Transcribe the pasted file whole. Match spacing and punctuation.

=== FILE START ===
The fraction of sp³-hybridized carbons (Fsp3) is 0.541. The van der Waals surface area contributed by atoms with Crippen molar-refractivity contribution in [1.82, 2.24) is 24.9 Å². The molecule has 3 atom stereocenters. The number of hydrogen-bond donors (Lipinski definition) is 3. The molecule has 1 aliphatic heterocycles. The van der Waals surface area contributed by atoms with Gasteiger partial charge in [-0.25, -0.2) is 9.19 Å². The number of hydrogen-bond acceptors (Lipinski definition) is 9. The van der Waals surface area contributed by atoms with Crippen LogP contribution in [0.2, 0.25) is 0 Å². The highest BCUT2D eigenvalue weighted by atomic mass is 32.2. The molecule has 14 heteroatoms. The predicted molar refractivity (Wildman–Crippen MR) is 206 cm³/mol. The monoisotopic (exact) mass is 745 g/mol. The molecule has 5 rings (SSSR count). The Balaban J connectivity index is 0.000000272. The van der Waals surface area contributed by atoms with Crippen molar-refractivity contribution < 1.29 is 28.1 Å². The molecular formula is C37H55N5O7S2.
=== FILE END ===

The fraction of sp³-hybridized carbons (Fsp3) is 0.541. The van der Waals surface area contributed by atoms with Crippen molar-refractivity contribution in [1.82, 2.24) is 24.9 Å². The molecule has 3 atom stereocenters. The number of hydrogen-bond donors (Lipinski definition) is 3. The molecule has 1 aliphatic heterocycles. The van der Waals surface area contributed by atoms with Gasteiger partial charge in [-0.25, -0.2) is 9.19 Å². The number of hydrogen-bond acceptors (Lipinski definition) is 9. The van der Waals surface area contributed by atoms with Crippen LogP contribution in [0.2, 0.25) is 0 Å². The highest BCUT2D eigenvalue weighted by atomic mass is 32.2. The molecule has 14 heteroatoms. The predicted molar refractivity (Wildman–Crippen MR) is 206 cm³/mol. The monoisotopic (exact) mass is 745 g/mol. The molecule has 5 rings (SSSR count). The Balaban J connectivity index is 0.000000272. The van der Waals surface area contributed by atoms with Crippen molar-refractivity contribution < 1.29 is 28.1 Å². The molecular formula is C37H55N5O7S2.